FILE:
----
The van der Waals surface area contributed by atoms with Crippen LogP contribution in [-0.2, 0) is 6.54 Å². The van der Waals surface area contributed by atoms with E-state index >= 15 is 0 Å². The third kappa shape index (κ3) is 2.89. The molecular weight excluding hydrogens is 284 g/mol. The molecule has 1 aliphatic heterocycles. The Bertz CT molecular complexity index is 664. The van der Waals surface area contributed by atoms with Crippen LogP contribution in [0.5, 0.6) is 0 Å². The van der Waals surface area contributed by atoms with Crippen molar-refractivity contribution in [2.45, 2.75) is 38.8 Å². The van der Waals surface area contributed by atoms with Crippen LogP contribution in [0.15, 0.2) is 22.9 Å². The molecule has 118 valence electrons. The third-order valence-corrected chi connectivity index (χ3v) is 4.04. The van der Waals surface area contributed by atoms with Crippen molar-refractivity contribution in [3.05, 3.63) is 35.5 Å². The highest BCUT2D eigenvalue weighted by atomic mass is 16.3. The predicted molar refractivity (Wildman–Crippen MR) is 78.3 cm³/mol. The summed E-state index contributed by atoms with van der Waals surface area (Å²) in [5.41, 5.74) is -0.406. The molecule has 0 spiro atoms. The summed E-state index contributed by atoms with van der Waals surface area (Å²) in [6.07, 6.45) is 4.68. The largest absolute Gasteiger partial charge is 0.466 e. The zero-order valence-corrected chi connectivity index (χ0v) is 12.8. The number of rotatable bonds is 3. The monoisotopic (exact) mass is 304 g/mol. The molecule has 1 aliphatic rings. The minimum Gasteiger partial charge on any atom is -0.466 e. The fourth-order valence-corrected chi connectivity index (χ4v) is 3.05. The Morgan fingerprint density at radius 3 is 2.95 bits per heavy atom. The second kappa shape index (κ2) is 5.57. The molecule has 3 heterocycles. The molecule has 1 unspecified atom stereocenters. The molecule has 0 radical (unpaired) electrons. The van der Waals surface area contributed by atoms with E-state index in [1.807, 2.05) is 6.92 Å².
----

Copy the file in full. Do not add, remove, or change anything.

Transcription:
The van der Waals surface area contributed by atoms with Crippen LogP contribution in [-0.2, 0) is 6.54 Å². The van der Waals surface area contributed by atoms with E-state index >= 15 is 0 Å². The third kappa shape index (κ3) is 2.89. The molecular weight excluding hydrogens is 284 g/mol. The molecule has 1 aliphatic heterocycles. The Bertz CT molecular complexity index is 664. The van der Waals surface area contributed by atoms with Crippen LogP contribution in [0.5, 0.6) is 0 Å². The van der Waals surface area contributed by atoms with Crippen molar-refractivity contribution in [2.45, 2.75) is 38.8 Å². The van der Waals surface area contributed by atoms with Crippen LogP contribution in [0.15, 0.2) is 22.9 Å². The molecule has 118 valence electrons. The third-order valence-corrected chi connectivity index (χ3v) is 4.04. The van der Waals surface area contributed by atoms with Crippen molar-refractivity contribution in [3.05, 3.63) is 35.5 Å². The highest BCUT2D eigenvalue weighted by atomic mass is 16.3. The predicted molar refractivity (Wildman–Crippen MR) is 78.3 cm³/mol. The summed E-state index contributed by atoms with van der Waals surface area (Å²) in [5.41, 5.74) is -0.406. The molecule has 0 spiro atoms. The summed E-state index contributed by atoms with van der Waals surface area (Å²) in [6.07, 6.45) is 4.68. The largest absolute Gasteiger partial charge is 0.466 e. The zero-order valence-corrected chi connectivity index (χ0v) is 12.8. The number of rotatable bonds is 3. The monoisotopic (exact) mass is 304 g/mol. The molecule has 1 aliphatic rings. The minimum Gasteiger partial charge on any atom is -0.466 e. The fourth-order valence-corrected chi connectivity index (χ4v) is 3.05. The Morgan fingerprint density at radius 3 is 2.95 bits per heavy atom. The second kappa shape index (κ2) is 5.57. The molecule has 3 heterocycles. The molecule has 1 unspecified atom stereocenters. The molecule has 0 radical (unpaired) electrons. The van der Waals surface area contributed by atoms with E-state index in [1.807, 2.05) is 6.92 Å².